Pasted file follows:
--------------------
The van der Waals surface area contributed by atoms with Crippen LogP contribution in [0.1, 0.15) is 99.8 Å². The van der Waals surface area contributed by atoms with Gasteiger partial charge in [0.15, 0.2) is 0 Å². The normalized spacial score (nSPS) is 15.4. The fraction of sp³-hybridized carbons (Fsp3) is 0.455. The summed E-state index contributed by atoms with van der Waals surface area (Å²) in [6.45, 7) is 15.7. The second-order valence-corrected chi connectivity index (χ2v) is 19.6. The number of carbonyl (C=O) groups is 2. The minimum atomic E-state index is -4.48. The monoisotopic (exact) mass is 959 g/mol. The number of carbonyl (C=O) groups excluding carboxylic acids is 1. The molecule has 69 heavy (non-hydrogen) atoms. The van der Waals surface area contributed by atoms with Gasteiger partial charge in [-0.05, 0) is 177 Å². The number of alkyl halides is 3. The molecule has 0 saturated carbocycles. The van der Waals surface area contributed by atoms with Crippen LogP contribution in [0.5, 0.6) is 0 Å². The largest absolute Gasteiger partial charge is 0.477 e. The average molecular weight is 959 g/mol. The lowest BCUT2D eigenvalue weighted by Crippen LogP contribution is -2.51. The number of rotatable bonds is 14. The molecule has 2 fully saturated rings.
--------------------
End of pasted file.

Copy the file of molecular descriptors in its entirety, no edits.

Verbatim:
The van der Waals surface area contributed by atoms with Crippen LogP contribution in [0.1, 0.15) is 99.8 Å². The van der Waals surface area contributed by atoms with Gasteiger partial charge in [0.15, 0.2) is 0 Å². The normalized spacial score (nSPS) is 15.4. The fraction of sp³-hybridized carbons (Fsp3) is 0.455. The summed E-state index contributed by atoms with van der Waals surface area (Å²) in [6.45, 7) is 15.7. The second-order valence-corrected chi connectivity index (χ2v) is 19.6. The number of carbonyl (C=O) groups is 2. The minimum atomic E-state index is -4.48. The monoisotopic (exact) mass is 959 g/mol. The number of carbonyl (C=O) groups excluding carboxylic acids is 1. The molecule has 69 heavy (non-hydrogen) atoms. The van der Waals surface area contributed by atoms with Gasteiger partial charge in [-0.05, 0) is 177 Å². The number of alkyl halides is 3. The molecule has 0 saturated carbocycles. The van der Waals surface area contributed by atoms with Crippen LogP contribution in [0.5, 0.6) is 0 Å². The largest absolute Gasteiger partial charge is 0.477 e. The average molecular weight is 959 g/mol. The lowest BCUT2D eigenvalue weighted by Crippen LogP contribution is -2.51. The number of rotatable bonds is 14. The molecule has 2 fully saturated rings.